Coffee Machine

CoffeeMachine

The Multi-Core Processor of a TARDIS

I awake from my very strange dreams, of which I remember nothing except they aren’t normal, I don’t dream about everyday happenings or have bad dreams, but strangely muddled up nonsense. I get ready for the day ahead, then it’s on to the computer at the earliest moment. It’s not always this way though. If I have to get up in the night, I may think up some combination of words or ideas, and that’s it, I can’t lose the moment, and set to, two fingers to the keyboard, either until I feel I could easily go back to sleep, or if I feel I just have to finish something while the going is good, then sleep goes out of the window until I’m fully satisfied I can’t edit and re-edit my completed piece any-more, knowing full well it will still be amended and tweaked on several more occasions during the following day, which because I’ve been up half the night, is already here. Then I get ready for the day ahead once more, and return to the computer yet again.

It’s not long before I desperately need a break, so I set forth into the town in search of material, ideas, or subjects to photograph. When you’ve lived in the same tiny town all your life, having seen nearly everyone you know leave for pastures green, or drop dead, then it becomes a fairly lonely existence. Mainly because there just isn’t anything to do, or any where to go in this town unless you have money falling out of every pocket. You soon find yourself developing an interest in anything that hasn’t been destroyed or blown away in the wind. A study of anything visible that can be photographed, soon has you becoming an expert on all sorts of details in every corner, from door knockers to railway bridges, church windows to drain covers, you name it, if it’s there, photograph it.

There’s no real centre where large crowds can gather, it’s each and everyone to their own, hidden behind doors throughout the town. Tourists come, tourists go, all within a few hours, and if there is anything of interest to them, then they’re driven off by parking restrictions, lack of toilets or Café’s being closed. If you want a conversation in Malmesbury, then probably the bread isle in any supermarket might turn up a recognizable face.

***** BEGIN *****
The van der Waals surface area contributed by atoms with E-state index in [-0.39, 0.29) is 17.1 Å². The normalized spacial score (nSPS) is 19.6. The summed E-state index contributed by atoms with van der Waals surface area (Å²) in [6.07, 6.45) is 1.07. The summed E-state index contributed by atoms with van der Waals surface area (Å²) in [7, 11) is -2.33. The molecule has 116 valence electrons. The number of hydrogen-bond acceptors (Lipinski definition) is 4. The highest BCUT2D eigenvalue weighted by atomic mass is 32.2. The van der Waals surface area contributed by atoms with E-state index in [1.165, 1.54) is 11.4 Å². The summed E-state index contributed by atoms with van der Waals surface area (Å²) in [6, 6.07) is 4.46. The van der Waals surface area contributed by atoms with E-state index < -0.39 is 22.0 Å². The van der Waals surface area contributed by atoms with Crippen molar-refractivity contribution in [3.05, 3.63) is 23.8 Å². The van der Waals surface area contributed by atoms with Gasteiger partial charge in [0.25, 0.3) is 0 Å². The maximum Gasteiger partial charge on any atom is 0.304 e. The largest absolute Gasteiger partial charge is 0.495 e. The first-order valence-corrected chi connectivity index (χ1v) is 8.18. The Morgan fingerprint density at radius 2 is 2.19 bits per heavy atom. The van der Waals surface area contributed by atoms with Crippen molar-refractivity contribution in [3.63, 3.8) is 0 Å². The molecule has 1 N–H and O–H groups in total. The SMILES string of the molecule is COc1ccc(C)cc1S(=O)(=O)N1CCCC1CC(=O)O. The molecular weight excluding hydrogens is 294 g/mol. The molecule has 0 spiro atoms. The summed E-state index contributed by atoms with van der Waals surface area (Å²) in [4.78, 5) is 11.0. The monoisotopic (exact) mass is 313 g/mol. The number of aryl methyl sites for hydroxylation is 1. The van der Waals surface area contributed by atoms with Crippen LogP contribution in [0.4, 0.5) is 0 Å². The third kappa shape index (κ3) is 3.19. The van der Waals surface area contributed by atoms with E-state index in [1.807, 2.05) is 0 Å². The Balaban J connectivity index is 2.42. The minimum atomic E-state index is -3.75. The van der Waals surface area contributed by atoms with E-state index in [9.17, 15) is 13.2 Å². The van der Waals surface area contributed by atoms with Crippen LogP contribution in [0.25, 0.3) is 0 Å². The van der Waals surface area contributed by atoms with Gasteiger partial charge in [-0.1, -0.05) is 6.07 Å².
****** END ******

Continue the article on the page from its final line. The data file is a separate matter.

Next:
I’ve found the Abbey is the only place you can have a sit down, a drink of coffee, or wander around all day long, and find people to talk to. There are visitors from all over the country and the world, and often some sort of expert on buildings or related subjects, here to study some aspect or other. Then there are the officials and volunteers as well as the Café staff who are all very approachable and willing to depart any knowledge they have on any subject. As the hours, days, and weeks go by, there are also a multitude of events taking place within the building, from minor church services to packed out concerts or talks on many subject by experts from all over the globe. From local musicians to world class professionals, you can sit within touching distance and observe how any orchestral instrument is played or listen to the world’s leading expert on Old Saxon for instance. You name it, its probably taken place at Malmesbury Abbey at some time or other in the past 50 years.

I’d recommend anyone having wasted 10 minutes in the town’s museum, or having visited the brook surrounding the town, to seek out the Abbey Café, order a meal, or just a cake and a drink, to take a seat and relax, then study how talented craftsmen built unique and really interesting buildings a 1000 years ago, that can out do anything you’ll find in your average town any where across the country, with their identical-multinational chain stores, that you can step out of onto any high street and forget which town it was you were in. Then when you have exhausted all that the Abbey has to offer, I’d recommend you hurry back home, sell up lock stock and barrel, and either emigrate, or build yourself a TARDIS.

10 November, 2017
All images and written works by David Forward are licensed under a Creative Commons Attribution-NonCommercial-NoDerivatives 4.0 International License